Apart from the way they look, the differences between the old and the new S3 are subtle. As it turns out, the same is true about their performance.
Looking under the hood, you’d be forgiven for not noticing any difference at all. Both cars use a turbocharged 2.0-liter four-cylinder and they both make 306 hp and 400 Nm (295 lb-ft) of torque.
Moreover, both use Audi‘s 7-speed S tronic transmission and send power to all four wheels. Although Audi may have been making subtle improvements to the drivetrain, the biggest difference is in the weight.
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With all of its new comfort improvements, the new S3 weighs in at 1,575 kg (3,470 lbs) while the old one tips the scales at 1,445 kg (3,185 lbs) – a 130 kg (nearly 300 lb) difference.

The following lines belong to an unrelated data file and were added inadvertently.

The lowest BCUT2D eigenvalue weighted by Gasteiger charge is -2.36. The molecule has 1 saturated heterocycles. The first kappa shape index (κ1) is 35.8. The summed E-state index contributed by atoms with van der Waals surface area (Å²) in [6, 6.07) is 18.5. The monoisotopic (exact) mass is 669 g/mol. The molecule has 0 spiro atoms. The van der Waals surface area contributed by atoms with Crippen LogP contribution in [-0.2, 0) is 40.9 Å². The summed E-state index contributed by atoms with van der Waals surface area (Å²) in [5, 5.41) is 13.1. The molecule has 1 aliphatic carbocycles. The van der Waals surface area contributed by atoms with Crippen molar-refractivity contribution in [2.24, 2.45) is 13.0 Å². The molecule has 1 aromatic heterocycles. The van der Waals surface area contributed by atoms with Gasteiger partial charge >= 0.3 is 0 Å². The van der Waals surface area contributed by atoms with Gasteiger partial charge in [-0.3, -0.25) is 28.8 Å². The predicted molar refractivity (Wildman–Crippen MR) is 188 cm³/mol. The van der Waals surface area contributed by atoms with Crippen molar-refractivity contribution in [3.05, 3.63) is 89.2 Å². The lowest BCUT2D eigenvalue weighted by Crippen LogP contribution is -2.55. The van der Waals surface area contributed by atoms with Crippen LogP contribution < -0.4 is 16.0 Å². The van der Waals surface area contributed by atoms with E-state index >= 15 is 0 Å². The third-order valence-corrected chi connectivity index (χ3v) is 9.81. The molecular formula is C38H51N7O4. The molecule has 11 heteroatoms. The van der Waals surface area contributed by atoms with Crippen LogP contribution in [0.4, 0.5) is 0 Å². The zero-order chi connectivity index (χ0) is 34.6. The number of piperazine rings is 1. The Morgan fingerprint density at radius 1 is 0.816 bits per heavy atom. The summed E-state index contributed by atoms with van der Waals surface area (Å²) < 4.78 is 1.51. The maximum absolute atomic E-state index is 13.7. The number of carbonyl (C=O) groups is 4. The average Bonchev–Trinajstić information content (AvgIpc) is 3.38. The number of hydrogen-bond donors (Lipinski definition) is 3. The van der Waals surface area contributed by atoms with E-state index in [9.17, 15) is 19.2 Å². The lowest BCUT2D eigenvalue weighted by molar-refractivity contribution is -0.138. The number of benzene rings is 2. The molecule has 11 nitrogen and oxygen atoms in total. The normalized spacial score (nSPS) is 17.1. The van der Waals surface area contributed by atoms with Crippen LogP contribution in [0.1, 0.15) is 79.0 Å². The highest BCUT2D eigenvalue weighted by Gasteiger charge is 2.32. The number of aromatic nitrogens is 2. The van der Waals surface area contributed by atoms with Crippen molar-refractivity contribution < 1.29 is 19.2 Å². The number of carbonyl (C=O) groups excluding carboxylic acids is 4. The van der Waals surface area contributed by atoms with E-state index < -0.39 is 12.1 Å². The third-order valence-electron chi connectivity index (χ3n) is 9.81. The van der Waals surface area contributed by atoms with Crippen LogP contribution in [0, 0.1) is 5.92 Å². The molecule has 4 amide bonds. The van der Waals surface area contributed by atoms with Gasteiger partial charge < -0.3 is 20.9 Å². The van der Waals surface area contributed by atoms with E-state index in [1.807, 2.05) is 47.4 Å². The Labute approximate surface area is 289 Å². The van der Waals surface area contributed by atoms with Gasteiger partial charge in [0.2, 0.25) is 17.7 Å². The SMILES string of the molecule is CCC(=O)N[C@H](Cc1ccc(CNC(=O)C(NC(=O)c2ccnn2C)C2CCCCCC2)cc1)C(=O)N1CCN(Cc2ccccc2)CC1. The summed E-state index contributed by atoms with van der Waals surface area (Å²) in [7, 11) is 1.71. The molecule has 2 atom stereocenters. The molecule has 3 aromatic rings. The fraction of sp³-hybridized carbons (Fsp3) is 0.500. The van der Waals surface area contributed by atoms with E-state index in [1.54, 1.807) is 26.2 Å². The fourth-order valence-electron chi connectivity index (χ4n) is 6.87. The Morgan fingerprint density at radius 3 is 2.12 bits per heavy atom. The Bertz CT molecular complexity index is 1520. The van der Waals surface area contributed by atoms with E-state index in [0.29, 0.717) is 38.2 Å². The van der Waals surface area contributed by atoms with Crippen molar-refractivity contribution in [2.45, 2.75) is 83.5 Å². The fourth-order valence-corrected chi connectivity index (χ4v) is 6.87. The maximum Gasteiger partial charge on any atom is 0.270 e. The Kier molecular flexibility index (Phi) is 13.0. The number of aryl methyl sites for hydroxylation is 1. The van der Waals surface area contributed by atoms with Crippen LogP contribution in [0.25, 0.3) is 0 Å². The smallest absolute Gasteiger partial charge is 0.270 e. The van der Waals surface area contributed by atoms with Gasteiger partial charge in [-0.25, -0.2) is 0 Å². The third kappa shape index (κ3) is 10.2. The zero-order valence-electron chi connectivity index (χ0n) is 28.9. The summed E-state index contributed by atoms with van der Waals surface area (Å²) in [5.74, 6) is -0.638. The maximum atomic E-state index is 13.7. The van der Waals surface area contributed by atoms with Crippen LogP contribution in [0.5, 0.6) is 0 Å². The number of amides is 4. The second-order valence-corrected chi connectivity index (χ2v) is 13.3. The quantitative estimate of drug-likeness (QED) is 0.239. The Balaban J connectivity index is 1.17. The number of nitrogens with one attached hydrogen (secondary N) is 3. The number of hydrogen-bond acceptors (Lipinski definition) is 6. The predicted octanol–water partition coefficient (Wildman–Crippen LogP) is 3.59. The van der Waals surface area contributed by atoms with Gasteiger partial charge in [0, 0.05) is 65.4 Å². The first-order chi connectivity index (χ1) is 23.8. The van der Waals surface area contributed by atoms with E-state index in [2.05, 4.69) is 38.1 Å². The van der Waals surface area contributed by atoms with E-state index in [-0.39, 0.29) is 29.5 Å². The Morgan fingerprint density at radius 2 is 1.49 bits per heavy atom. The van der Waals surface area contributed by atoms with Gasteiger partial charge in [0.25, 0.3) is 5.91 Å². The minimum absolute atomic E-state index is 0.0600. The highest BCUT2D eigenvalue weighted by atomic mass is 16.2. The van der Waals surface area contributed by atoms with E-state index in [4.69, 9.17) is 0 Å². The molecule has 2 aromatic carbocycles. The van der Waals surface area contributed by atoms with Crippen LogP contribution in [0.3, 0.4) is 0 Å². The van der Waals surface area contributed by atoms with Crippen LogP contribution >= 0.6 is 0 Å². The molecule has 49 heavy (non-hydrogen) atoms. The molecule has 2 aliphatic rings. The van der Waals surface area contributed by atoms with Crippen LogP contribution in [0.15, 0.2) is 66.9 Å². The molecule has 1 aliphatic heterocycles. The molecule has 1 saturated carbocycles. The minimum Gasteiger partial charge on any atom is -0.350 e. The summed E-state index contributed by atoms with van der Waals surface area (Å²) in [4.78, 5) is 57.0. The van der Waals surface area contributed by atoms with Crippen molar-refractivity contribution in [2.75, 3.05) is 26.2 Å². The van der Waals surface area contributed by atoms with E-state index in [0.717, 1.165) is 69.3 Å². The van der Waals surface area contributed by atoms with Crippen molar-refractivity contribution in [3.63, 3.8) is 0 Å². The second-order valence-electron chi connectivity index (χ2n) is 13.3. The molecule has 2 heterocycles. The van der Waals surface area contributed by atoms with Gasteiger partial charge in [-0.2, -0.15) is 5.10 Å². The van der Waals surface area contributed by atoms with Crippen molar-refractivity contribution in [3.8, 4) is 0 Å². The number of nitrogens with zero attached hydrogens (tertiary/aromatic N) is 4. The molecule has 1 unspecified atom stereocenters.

Despite that, the new car manages to beat the old one, albeit just barely. The victory appears to be thanks to the car maintaining power at the higher end of the rev range. Although the two were neck and neck the whole race, it was thanks to the new S3’ss more consistent power delivery that it managed to eek out a win.
The race was close, though, with the new S3 finishing the quarter-mile in 13.1 seconds and the old one in 13.2 seconds. It’s a result that’s confirmed in the rolling race.
Again, both cars take off at about the same pace, with the old S3 pulling ahead ever so slightly. As the race goes on, though, the new car’s high-end torque helps pull it past the old car and onto another victory. The reviewer does note, though, that the transmission feels slower than it used to.
Even in the brake test, which usually catches out bigger, heavier cars, the new S3 wins. Again, though, it’s only by a hare’s breath.
And while it might seem like that’s not enough improvement in performance terms, it’s worth remembering that the S3 has always been the halfway point between the hardcore RS3 and lesser A3s, so being quicker, but also more comfortable and luxurious, is kind of the point.